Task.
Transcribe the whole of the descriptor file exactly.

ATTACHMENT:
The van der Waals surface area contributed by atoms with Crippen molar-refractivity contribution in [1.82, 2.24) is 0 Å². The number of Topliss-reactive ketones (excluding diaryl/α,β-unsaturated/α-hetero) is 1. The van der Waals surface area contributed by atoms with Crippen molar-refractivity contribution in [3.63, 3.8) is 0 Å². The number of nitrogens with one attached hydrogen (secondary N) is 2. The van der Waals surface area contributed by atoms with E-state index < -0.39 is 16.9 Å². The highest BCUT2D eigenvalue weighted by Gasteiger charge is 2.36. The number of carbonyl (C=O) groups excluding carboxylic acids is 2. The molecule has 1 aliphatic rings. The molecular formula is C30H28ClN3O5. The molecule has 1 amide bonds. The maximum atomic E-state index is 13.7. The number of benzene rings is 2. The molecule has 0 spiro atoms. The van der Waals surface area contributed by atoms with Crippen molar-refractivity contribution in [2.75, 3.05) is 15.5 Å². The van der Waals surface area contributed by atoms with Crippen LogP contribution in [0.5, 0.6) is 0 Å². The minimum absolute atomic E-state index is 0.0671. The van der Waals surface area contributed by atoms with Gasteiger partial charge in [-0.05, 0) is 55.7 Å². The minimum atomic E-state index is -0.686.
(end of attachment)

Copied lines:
The van der Waals surface area contributed by atoms with Crippen molar-refractivity contribution in [1.82, 2.24) is 0 Å². The number of Topliss-reactive ketones (excluding diaryl/α,β-unsaturated/α-hetero) is 1. The van der Waals surface area contributed by atoms with Crippen molar-refractivity contribution in [3.63, 3.8) is 0 Å². The number of nitrogens with one attached hydrogen (secondary N) is 2. The van der Waals surface area contributed by atoms with E-state index < -0.39 is 16.9 Å². The highest BCUT2D eigenvalue weighted by Gasteiger charge is 2.36. The number of carbonyl (C=O) groups excluding carboxylic acids is 2. The molecule has 1 aliphatic rings. The molecular formula is C30H28ClN3O5. The molecule has 1 amide bonds. The maximum atomic E-state index is 13.7. The number of benzene rings is 2. The molecule has 0 spiro atoms. The van der Waals surface area contributed by atoms with Crippen molar-refractivity contribution in [2.75, 3.05) is 15.5 Å². The van der Waals surface area contributed by atoms with Crippen LogP contribution in [0.5, 0.6) is 0 Å². The minimum absolute atomic E-state index is 0.0671. The van der Waals surface area contributed by atoms with Gasteiger partial charge in [-0.05, 0) is 55.7 Å². The minimum atomic E-state index is -0.686.